In Section 3.2, we propose that our network create the color values for each MPI plane as a weighted average of a network predicted “background” image and the reference source image. Here we compare several variants of the color prediction format (ordered by increasing level of representation flexibility):

  1. None. No color image or blending weights are predicted by the network. The reference source image is used as the color image at each MPI plane.

  2. Single image. The network predicts a single color image shared for all MPI planes.

  3. Background + blending weights (our preferred format). The network predicts a background image and blending weights. The reference source is used as the foreground image.

  4. Foreground + background + blending weights. In contrast to the previous variant, instead of using the reference source as the foreground image, the network predicts an extra foreground image for blending with the background.

  5. All images. The network directly outputs the color image at each MPI plane.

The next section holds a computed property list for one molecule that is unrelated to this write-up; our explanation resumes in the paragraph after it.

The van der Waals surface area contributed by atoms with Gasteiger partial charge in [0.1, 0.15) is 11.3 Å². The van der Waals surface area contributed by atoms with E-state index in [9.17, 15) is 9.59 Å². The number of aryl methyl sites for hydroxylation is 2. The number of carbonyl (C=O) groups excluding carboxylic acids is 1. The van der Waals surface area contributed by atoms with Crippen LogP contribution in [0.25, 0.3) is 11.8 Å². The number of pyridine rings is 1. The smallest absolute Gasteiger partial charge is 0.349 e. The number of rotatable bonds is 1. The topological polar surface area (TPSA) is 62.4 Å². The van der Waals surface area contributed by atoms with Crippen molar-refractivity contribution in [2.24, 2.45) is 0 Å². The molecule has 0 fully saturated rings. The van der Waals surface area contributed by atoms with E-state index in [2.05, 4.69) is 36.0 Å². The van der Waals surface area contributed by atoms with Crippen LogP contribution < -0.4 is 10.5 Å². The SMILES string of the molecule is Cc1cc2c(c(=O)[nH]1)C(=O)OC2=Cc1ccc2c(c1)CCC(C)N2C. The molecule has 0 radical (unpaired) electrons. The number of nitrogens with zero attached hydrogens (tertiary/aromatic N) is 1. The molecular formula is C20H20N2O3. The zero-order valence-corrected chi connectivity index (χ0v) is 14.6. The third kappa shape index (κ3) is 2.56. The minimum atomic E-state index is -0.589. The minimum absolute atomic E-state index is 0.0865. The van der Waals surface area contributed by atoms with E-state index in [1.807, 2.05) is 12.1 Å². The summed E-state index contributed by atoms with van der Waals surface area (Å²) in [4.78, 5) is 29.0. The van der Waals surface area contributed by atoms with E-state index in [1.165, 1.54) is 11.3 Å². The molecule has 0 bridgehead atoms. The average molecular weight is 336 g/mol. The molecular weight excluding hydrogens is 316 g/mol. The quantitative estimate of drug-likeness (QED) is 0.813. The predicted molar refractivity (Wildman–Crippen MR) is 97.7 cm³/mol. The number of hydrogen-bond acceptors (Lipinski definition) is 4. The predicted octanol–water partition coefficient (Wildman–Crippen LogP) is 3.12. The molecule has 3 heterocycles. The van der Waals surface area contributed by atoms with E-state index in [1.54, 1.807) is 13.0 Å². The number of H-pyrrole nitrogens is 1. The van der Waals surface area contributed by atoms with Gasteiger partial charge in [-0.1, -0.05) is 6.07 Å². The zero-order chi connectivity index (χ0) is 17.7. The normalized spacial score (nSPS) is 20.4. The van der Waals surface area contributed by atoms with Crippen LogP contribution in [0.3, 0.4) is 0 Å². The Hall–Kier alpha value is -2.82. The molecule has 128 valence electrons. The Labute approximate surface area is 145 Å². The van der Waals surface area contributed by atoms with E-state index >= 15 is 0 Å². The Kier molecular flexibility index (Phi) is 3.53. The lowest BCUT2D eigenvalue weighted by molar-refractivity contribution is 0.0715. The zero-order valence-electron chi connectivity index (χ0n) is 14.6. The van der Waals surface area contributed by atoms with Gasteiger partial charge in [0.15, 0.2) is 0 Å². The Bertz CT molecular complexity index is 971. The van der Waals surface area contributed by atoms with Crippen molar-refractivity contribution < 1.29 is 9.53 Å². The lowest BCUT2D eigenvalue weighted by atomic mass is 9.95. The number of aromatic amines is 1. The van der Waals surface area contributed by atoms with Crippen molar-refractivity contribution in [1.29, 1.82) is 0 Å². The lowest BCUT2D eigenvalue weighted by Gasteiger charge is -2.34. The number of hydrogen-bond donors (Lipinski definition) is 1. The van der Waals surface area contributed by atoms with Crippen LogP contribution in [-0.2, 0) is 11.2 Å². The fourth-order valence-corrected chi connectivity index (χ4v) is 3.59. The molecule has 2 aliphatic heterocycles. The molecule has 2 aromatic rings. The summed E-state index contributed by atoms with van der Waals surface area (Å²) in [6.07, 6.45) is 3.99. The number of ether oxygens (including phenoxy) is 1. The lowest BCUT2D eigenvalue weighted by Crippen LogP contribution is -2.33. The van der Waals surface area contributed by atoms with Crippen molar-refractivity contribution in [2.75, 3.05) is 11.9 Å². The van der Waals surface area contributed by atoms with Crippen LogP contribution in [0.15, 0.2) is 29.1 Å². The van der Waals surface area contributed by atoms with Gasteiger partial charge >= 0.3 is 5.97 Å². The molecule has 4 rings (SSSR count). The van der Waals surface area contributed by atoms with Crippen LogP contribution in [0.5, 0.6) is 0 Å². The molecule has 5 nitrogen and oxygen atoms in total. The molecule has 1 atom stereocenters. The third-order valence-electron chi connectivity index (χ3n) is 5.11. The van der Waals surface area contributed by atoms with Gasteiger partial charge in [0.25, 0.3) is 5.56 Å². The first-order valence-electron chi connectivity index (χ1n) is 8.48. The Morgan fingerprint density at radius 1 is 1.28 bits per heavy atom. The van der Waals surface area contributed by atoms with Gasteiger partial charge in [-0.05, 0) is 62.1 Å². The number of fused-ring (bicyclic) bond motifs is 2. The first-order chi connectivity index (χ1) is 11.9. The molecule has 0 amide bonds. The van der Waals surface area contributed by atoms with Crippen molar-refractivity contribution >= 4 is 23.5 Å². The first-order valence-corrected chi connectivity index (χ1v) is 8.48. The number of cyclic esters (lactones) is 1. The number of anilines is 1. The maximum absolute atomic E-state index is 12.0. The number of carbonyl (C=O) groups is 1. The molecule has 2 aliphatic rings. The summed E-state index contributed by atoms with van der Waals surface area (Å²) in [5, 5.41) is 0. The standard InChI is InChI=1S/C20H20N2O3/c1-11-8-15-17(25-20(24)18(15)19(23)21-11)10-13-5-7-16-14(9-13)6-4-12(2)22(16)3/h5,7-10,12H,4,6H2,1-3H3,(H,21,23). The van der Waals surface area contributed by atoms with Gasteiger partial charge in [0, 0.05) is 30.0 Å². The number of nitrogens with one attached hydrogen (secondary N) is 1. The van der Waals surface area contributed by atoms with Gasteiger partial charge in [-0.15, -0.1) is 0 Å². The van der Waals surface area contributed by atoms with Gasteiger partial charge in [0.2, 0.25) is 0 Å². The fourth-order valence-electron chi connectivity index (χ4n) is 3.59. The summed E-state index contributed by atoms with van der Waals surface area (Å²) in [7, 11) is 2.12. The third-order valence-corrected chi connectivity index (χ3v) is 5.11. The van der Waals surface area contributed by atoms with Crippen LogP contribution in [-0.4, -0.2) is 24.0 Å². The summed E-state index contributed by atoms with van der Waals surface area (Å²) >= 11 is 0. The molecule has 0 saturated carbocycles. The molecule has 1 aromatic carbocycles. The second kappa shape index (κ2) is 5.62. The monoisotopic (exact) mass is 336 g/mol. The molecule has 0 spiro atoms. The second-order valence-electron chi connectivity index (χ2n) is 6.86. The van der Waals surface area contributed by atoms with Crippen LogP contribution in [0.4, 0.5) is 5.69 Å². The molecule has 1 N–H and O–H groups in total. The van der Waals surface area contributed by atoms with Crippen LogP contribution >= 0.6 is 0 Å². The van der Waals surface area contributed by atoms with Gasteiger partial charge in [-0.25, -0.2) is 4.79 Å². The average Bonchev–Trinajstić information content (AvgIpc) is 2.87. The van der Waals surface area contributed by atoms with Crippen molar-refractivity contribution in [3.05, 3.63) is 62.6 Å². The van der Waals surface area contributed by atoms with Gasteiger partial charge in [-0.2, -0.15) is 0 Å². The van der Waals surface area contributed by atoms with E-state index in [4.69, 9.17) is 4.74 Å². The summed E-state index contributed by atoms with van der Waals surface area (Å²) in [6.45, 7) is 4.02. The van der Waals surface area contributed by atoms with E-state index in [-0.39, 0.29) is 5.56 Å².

We compare the performance of these variants in Table 3 and show a qualitative example in Figure 9. Although “BG+blending weights” slightly outperforms the other variants, all the variants (other than “FG+BG+blending weights”) produce competitive results. The “None” and “Single image” variants suffer in areas where the target view contains details that are occluded in the reference image but visible in the second input image. The “BG+blending weights” format can represent these areas better since not all MPI planes need to have the same color data. The “FG+BG+blending weights” variant is slightly more powerful as the foreground image is not restricted, and the “All images” variant, with a separate color image for each plane, is the only variant that can fully represent a scene with depth complexity greater than 2. However, in our experiments these last two variants both performed slightly worse than “None”. We hypothesize that the larger output space and less utilization of the reference image makes the learning harder with these output formats, and that the relatively small camera movement limits the depth complexity required.